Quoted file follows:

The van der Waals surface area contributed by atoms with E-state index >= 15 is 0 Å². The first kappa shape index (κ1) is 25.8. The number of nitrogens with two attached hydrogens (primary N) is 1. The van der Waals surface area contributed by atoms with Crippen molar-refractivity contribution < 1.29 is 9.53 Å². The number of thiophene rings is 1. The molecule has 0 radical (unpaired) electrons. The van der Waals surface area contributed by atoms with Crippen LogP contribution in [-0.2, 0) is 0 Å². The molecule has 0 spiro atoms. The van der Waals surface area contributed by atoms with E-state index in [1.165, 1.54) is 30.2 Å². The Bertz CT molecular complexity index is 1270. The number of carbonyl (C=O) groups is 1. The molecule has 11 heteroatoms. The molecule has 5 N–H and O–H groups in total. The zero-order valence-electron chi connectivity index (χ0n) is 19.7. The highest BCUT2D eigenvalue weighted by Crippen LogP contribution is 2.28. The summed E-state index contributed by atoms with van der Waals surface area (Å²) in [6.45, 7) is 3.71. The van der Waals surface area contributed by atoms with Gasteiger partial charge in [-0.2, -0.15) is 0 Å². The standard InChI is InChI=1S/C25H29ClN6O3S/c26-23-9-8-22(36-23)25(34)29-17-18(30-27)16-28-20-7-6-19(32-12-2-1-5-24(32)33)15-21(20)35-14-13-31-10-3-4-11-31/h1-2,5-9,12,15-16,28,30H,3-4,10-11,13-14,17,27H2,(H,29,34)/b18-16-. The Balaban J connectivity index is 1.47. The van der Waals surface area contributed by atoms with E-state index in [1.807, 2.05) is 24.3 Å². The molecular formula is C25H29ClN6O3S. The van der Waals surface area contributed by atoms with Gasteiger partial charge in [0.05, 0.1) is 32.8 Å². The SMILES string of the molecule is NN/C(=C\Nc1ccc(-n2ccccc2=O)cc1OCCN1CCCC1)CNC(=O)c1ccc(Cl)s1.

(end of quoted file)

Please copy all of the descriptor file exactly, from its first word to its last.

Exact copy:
The van der Waals surface area contributed by atoms with E-state index >= 15 is 0 Å². The first kappa shape index (κ1) is 25.8. The number of nitrogens with two attached hydrogens (primary N) is 1. The van der Waals surface area contributed by atoms with Crippen molar-refractivity contribution < 1.29 is 9.53 Å². The number of thiophene rings is 1. The molecule has 0 radical (unpaired) electrons. The van der Waals surface area contributed by atoms with Crippen LogP contribution in [-0.2, 0) is 0 Å². The molecule has 0 spiro atoms. The van der Waals surface area contributed by atoms with E-state index in [1.165, 1.54) is 30.2 Å². The Bertz CT molecular complexity index is 1270. The number of carbonyl (C=O) groups is 1. The molecule has 11 heteroatoms. The molecule has 5 N–H and O–H groups in total. The zero-order valence-electron chi connectivity index (χ0n) is 19.7. The highest BCUT2D eigenvalue weighted by Crippen LogP contribution is 2.28. The summed E-state index contributed by atoms with van der Waals surface area (Å²) in [6.45, 7) is 3.71. The van der Waals surface area contributed by atoms with Gasteiger partial charge in [-0.2, -0.15) is 0 Å². The standard InChI is InChI=1S/C25H29ClN6O3S/c26-23-9-8-22(36-23)25(34)29-17-18(30-27)16-28-20-7-6-19(32-12-2-1-5-24(32)33)15-21(20)35-14-13-31-10-3-4-11-31/h1-2,5-9,12,15-16,28,30H,3-4,10-11,13-14,17,27H2,(H,29,34)/b18-16-. The Balaban J connectivity index is 1.47. The van der Waals surface area contributed by atoms with E-state index in [1.807, 2.05) is 24.3 Å². The molecular formula is C25H29ClN6O3S. The van der Waals surface area contributed by atoms with Gasteiger partial charge in [0.05, 0.1) is 32.8 Å². The SMILES string of the molecule is NN/C(=C\Nc1ccc(-n2ccccc2=O)cc1OCCN1CCCC1)CNC(=O)c1ccc(Cl)s1.